Karina Howell at 8×8 asks if now is the time for your contact centre to adopt video.
Do you remember when video communications were NOT part of our daily lives? If your memories of that time are getting dim, you’re not alone.
It’s only been a few years since the pandemic brought about a revolution in how we communicate, but frankly, it feels much longer.
It’s definitely no exaggeration to say that the time when high-touch interactions meant using either phone or in-person communications is in the past. Video has become the standard in both our personal and work lives.
Interestingly, one area of business communications—the contact centre—stands out as relatively slow to embrace video as a channel for customer interactions.
That said, we are seeing an uptick in interest among our customer base. This tracks with the surge in interest in visual communications, including screen share and video, noted by Metrigy Research.
For businesses committed to retaining a competitive edge with superior CX, this leads to a question: is it time to adopt video in your contact centre?
Now Is the Time
The simple answer: yes! contact centre leaders should start to consider adopting the channel. Since consumers are habituated to interacting using video, they increasingly expect to access visual communications for customer service.
Video brings the ability to more quickly resolve complex issues, leading to improvement in key success metrics such as first contact resolution (FCR) and customer satisfaction (CSAT).
Video delivers the best of both worlds by delivering remote resolution of issues that otherwise would require time-consuming, inconvenient, and costly in-person service.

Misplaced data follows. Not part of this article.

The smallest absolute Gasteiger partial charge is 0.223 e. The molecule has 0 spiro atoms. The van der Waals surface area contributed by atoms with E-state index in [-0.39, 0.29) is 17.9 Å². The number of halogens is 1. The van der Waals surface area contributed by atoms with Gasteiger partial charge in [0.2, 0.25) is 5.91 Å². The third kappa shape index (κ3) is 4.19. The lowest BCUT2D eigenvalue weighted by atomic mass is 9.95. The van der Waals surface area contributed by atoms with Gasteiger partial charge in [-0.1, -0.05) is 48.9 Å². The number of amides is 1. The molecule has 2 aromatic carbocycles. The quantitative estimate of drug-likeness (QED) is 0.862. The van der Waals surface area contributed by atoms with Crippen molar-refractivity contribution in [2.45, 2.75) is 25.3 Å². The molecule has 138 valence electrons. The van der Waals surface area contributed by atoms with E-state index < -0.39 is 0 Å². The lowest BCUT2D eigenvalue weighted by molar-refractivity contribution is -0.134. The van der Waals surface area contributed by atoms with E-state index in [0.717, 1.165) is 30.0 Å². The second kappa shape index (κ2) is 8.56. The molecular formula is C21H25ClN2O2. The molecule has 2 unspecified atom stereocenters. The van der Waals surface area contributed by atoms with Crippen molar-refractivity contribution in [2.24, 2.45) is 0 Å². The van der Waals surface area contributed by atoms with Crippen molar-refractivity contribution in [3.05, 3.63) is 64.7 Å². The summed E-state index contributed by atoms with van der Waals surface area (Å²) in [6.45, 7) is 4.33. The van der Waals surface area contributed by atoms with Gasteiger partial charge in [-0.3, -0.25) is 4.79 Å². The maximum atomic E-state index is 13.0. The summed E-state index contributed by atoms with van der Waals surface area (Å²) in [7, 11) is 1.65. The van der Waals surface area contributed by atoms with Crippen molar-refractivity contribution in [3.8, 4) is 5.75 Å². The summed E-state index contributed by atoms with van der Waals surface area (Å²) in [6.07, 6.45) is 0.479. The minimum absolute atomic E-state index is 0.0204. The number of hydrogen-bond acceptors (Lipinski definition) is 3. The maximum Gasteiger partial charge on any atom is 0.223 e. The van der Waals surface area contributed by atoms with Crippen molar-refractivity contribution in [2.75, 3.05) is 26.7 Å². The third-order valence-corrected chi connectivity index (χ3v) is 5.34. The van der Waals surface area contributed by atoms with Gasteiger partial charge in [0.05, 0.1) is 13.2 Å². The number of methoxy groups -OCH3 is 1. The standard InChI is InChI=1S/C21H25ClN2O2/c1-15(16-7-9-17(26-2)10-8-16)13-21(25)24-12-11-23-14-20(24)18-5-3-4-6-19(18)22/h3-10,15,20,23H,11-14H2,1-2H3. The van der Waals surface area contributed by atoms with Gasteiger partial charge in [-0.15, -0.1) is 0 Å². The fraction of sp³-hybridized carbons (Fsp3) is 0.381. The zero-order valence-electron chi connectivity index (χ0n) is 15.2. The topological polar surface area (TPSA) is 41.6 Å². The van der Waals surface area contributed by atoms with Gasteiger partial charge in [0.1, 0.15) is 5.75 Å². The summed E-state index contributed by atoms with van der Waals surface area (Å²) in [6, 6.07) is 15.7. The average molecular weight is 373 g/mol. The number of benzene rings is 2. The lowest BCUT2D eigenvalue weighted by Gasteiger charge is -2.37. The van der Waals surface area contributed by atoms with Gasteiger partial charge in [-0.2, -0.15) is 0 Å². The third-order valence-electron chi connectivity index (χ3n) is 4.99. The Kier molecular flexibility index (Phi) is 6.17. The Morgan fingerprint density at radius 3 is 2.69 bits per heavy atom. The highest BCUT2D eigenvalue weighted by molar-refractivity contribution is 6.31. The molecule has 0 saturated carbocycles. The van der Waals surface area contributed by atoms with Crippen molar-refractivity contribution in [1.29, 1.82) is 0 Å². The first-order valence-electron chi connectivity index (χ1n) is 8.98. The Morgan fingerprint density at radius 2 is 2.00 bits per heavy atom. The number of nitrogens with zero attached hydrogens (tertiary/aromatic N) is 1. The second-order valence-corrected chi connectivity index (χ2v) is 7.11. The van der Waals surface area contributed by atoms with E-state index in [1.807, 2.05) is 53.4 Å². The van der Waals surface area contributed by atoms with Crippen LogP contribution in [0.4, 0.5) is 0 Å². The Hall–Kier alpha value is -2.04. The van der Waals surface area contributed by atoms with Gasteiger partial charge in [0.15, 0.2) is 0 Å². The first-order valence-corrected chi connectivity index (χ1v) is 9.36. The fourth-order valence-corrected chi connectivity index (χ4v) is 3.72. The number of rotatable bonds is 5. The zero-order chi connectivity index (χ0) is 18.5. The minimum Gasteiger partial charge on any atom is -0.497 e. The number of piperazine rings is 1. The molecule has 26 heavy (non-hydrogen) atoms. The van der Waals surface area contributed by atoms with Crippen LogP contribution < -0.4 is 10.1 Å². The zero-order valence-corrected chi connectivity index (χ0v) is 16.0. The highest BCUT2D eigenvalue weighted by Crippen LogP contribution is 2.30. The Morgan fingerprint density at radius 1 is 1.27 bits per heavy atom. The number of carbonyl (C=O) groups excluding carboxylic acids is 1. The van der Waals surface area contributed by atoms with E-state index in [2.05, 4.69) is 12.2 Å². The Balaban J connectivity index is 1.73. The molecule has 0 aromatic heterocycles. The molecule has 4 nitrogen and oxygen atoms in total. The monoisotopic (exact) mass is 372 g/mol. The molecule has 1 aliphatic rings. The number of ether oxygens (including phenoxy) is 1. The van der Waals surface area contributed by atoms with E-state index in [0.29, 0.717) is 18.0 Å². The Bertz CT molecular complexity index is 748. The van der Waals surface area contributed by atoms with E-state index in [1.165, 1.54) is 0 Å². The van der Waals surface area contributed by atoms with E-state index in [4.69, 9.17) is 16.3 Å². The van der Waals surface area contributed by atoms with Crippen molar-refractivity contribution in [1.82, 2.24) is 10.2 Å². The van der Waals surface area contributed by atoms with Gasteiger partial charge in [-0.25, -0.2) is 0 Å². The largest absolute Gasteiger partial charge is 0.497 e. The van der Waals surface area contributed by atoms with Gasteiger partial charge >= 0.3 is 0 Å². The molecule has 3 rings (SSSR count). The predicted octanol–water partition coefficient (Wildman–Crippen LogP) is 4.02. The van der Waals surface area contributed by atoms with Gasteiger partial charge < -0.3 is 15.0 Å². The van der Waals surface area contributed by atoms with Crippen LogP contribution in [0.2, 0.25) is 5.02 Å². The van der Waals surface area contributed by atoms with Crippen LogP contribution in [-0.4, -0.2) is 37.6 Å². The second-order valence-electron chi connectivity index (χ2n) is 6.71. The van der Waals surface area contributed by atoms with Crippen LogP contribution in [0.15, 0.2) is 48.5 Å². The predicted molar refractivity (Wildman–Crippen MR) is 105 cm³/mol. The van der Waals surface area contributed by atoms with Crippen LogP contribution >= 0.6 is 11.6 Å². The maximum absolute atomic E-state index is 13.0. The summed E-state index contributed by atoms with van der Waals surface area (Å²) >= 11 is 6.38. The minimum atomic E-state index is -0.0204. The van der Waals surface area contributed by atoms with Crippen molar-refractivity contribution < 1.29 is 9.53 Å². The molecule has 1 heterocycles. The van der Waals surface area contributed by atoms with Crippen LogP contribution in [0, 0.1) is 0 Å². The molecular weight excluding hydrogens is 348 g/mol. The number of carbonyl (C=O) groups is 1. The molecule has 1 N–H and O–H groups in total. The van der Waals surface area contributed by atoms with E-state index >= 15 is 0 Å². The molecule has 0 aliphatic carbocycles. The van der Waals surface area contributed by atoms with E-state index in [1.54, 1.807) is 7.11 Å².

When it comes to adding video capabilities to your contact centre, the time to start planning is now.
How Does Video Help Solve Customer Problems?
Metrigy in their Customer Experience Report 2023/24 reports that customers are open to using visual communications to solve a variety of problems, including:
- Troubleshooting, assembly, or operation of new products
- Medical consultations
We are seeing adoption in additional verticals. For example:
- Public housing associations and property management companies, where representatives can remotely troubleshoot issues with house appliances or the condition of common areas
- Insurance situations where the customer can show the damaged property to the claims adjuster
From these data points, we can see that shifting consumer habits are creating demand for video in the contact centre. But it’s also worth asking:
What Holds Contact Centres Back From Offering Video?
To start, contact centres are not optimized to show the agent’s face on camera. Agents that work from home or in hybrid environments are likely to display background visuals that are far from optimal. Even formal contact centre floors are crowded and can be cluttered or distracting.
Ensuring attire is customer-appropriate can also pose an additional burden on agents. In an industry where retention is already a challenge, it’s unlikely that agents are prepared to worry about how they look on top of all their other performance issues.